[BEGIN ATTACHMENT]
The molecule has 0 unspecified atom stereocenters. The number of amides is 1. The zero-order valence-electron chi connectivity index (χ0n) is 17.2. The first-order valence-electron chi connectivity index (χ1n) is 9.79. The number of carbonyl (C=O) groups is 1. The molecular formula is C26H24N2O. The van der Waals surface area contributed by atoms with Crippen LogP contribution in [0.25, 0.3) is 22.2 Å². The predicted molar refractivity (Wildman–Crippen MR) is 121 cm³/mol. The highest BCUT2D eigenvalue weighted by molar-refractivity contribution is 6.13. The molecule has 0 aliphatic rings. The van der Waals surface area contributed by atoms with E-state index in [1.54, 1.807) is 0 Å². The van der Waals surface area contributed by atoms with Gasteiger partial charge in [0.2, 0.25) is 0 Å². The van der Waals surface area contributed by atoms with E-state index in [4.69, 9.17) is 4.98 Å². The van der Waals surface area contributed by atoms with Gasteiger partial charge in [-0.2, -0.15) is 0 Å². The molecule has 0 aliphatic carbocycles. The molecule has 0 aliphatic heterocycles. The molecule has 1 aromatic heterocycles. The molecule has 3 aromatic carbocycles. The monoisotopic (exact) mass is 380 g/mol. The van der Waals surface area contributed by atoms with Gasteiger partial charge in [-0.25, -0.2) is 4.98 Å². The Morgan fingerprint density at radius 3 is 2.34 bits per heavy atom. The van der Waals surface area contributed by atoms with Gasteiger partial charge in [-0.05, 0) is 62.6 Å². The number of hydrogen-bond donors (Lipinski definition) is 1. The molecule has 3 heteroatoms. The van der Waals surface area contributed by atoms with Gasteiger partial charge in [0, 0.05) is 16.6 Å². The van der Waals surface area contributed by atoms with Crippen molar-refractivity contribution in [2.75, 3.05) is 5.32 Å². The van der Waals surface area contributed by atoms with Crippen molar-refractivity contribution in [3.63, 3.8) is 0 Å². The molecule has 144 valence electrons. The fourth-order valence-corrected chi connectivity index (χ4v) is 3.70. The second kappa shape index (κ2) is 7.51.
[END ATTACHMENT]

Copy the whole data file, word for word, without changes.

The molecule has 0 unspecified atom stereocenters. The number of amides is 1. The zero-order valence-electron chi connectivity index (χ0n) is 17.2. The first-order valence-electron chi connectivity index (χ1n) is 9.79. The number of carbonyl (C=O) groups is 1. The molecular formula is C26H24N2O. The van der Waals surface area contributed by atoms with Crippen LogP contribution in [0.25, 0.3) is 22.2 Å². The predicted molar refractivity (Wildman–Crippen MR) is 121 cm³/mol. The highest BCUT2D eigenvalue weighted by molar-refractivity contribution is 6.13. The molecule has 0 aliphatic rings. The van der Waals surface area contributed by atoms with E-state index in [1.54, 1.807) is 0 Å². The van der Waals surface area contributed by atoms with Gasteiger partial charge in [0.2, 0.25) is 0 Å². The van der Waals surface area contributed by atoms with E-state index in [4.69, 9.17) is 4.98 Å². The van der Waals surface area contributed by atoms with Gasteiger partial charge in [-0.2, -0.15) is 0 Å². The molecule has 0 aliphatic carbocycles. The molecule has 0 aliphatic heterocycles. The molecule has 1 aromatic heterocycles. The molecule has 3 aromatic carbocycles. The monoisotopic (exact) mass is 380 g/mol. The van der Waals surface area contributed by atoms with Gasteiger partial charge in [-0.25, -0.2) is 4.98 Å². The Morgan fingerprint density at radius 3 is 2.34 bits per heavy atom. The van der Waals surface area contributed by atoms with Gasteiger partial charge in [-0.05, 0) is 62.6 Å². The number of hydrogen-bond donors (Lipinski definition) is 1. The molecule has 3 heteroatoms. The van der Waals surface area contributed by atoms with Gasteiger partial charge in [0, 0.05) is 16.6 Å². The van der Waals surface area contributed by atoms with Crippen molar-refractivity contribution in [2.75, 3.05) is 5.32 Å². The van der Waals surface area contributed by atoms with Crippen molar-refractivity contribution in [3.63, 3.8) is 0 Å². The molecule has 144 valence electrons. The fourth-order valence-corrected chi connectivity index (χ4v) is 3.70. The second kappa shape index (κ2) is 7.51.